old_lady-1So I had another birthday. It seems they come at me a little faster each year. I’m not complaining, because it’s better than not having them show up at all ever again. My dad is quick to point out that years are like toilet paper: the closer you get to the end, the faster it goes. I think I still have a few more squares left on my roll, but I’ll admit I’m no spring chicken. I’m not even sure I’m a summer chicken anymore, for that matter. Regardless, I am now at an age where there are a few things I just will no longer do.

I will no longer worry about my vanity. I’m not too proud to ask for my senior discount. Over 50? Oh yes, ma’am! Give me that additional 10% off. I was recently at a little community concert and asked for a senior ticket. The woman selling them squinted her eyes, tipped her head back to scrutinize me through her bifocals, and said it was only for those over 50. HA! I whipped out my driver’s license (it has a little piece of scotch tape folded over the end so I can get it out quickly – that’s what you do when you’re over 50) and told her to read it and weep. Or I could read it for her since it wasn’t in big print. Now give me the $3 off, sister!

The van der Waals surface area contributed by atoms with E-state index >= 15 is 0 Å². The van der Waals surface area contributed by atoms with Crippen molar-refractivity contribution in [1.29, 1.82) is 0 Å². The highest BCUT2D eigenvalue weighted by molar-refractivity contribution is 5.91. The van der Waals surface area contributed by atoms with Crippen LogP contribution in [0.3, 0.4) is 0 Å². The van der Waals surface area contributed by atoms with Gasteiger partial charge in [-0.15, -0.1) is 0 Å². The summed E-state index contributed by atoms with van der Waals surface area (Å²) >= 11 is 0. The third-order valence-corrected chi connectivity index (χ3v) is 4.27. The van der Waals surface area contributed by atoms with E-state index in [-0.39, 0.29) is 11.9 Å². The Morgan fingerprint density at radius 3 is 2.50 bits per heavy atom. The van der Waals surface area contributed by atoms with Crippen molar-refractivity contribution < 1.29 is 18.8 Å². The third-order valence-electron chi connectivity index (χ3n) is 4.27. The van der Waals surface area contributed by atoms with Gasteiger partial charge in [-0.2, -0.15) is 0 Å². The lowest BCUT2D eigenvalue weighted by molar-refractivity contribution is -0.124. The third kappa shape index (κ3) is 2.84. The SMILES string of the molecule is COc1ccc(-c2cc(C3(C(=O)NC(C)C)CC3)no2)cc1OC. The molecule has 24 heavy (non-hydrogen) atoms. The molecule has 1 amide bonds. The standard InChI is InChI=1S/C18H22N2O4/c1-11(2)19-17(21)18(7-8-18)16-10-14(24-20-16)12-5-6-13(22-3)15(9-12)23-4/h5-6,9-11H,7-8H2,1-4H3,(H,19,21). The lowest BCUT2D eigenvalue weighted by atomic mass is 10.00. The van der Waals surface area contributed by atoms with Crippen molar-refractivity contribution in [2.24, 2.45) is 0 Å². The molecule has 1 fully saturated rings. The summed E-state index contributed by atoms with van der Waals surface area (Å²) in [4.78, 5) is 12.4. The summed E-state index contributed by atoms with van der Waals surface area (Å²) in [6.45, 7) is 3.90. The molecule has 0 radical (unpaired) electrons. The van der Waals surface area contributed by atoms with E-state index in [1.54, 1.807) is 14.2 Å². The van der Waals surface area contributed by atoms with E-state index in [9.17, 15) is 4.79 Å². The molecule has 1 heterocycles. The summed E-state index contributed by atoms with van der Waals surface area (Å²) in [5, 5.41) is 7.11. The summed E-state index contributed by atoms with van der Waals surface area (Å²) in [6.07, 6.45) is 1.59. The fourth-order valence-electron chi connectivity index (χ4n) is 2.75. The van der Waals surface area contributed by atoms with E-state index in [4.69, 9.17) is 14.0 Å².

I will no longer drive a vehicle that can accommodate two kids, their friends, their sports gear, enough groceries for a tribe of indigenous people, and has the option for video screens in the back. Not that I would ever have video screens in my mom-mobile anyway.  “Quit crying kiddies and look out the window. That’s called life out there.” I now drive something small and sporty with seat warmers and a sunroof. My youngest son cannot possibly fit in the back seat, and I’m okay with that. He can drive himself in my cast-off, video-free, mom-mobile because every teenager should drive the family car at some point in their life. It builds character. I drove a ’72 Pontiac Bonneville. It was two-tone: light blue and rust. I’m a better person for it.

I will no longer make friends based solely on my children’s activities. I’ve met great friends sitting on bleachers, but at this point, I want more than physical proximity and a shared hatred for team fundraisers. It’s what happens when you hit 50+. So, yeah, Happy Birthday to me!